Growing number of clinical trial participants have four legs and a tail | It's time for the public to stand up for biomedical research | Fruit fly studies land researchers a Nobel Prize in medicine
October 4, 2017
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Growing number of clinical trial participants have four legs and a tail
Growing number of clinical trial participants have four legs and a tail
(Carl Court/Getty Images)
Veterinarians at the University of California at Davis School of Veterinary Medicine are partnering with their colleagues at the university's Comprehensive Cancer Center on treatments for canine cancers, and those studies are likely to benefit people as well as pets. A growing number of veterinary medicine schools across the US are forming similar partnerships, and clinical trials involving pets are becoming more sophisticated, the researchers say.
STAT (tiered subscription model) (10/4) 
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It's time for the public to stand up for biomedical research
As Congress debates budgetary priorities for 2018, 88 patient advocacy organizations representing millions of patients took out a full-page ad urging the public to support biomedical research, writes Dr. Claire Pomeroy, president of the Albert and Mary Lasker Foundation and FBR board chairwoman. Political support for biomedical research is growing, but support also "must come from all of us who benefit personally, and whose loved ones benefit, from the advances achieved through medical research," Pomeroy writes.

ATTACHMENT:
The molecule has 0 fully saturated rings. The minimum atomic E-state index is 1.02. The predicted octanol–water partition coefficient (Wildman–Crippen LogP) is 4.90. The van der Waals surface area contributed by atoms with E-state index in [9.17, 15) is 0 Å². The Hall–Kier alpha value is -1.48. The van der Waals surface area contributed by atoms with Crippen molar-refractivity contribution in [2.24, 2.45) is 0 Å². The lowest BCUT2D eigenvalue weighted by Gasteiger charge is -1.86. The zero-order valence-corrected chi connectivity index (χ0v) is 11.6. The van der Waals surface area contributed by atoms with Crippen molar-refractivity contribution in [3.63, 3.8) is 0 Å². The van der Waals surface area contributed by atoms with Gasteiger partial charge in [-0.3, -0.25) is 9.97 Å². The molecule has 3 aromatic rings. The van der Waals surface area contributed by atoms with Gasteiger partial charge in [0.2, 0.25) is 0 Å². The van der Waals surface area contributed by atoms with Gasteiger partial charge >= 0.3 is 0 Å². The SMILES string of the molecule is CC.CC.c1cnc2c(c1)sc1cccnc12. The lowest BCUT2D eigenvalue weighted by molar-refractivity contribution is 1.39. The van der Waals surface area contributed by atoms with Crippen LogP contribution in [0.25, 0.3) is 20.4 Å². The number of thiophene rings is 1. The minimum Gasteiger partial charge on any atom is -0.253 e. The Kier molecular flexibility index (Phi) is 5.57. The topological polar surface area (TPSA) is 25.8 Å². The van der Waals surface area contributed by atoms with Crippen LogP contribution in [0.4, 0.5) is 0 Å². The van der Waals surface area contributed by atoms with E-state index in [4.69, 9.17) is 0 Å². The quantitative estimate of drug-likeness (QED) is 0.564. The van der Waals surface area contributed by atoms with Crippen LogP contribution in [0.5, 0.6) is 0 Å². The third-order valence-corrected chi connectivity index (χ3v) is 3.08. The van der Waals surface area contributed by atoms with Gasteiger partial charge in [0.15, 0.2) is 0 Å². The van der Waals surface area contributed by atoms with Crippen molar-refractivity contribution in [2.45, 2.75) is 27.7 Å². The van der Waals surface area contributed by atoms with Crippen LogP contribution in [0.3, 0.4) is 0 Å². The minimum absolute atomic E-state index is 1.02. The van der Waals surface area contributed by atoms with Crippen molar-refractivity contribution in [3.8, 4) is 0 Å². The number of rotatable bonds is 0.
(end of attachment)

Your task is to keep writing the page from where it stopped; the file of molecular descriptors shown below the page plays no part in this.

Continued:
HuffPost (10/3) 
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Research Breakthroughs
Fruit fly studies land researchers a Nobel Prize in medicine
Fruit fly studies land researchers a Nobel Prize in medicine
(Jonathan Nackstrand/AFP/Getty Images)
Jeffrey Hall, Michael Rosbash and Michael Young won the 2017 Nobel Prize in physiology or medicine for their research on circadian rhythms, the period gene and the role of proteins in biological rhythms in Drosophila. The three "solved the mystery of how an inner clock in most of our cells in our bodies can anticipate daily fluctuations between night and day to optimize our behavior and physiology," Nobel Assembly and Nobel Committee Secretary General Thomas Perlmann said in a statement.
The Scientist online (10/2),  National Public Radio (10/2) 
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Gene mutation repaired using nonviral CRISPR-Gold delivery method
Researchers covered a gold nanoparticle with CRISPR-Cas9-modified DNA to nonvirally repair a mutation that causes Duchenne muscular dystrophy in mice. To perform the nonviral delivery method, dubbed CRISPR-Gold, "you have to provide the cell [with] the Cas9 enzyme, guide RNA by which you target Cas9 to a particular part of the genome, and a big chunk of DNA, which will be used as a template to edit the mutant sequence to wild-type," said Irina Conboy, co-author of the study published in Nature Biomedical Engineering.
The Scientist online (10/2)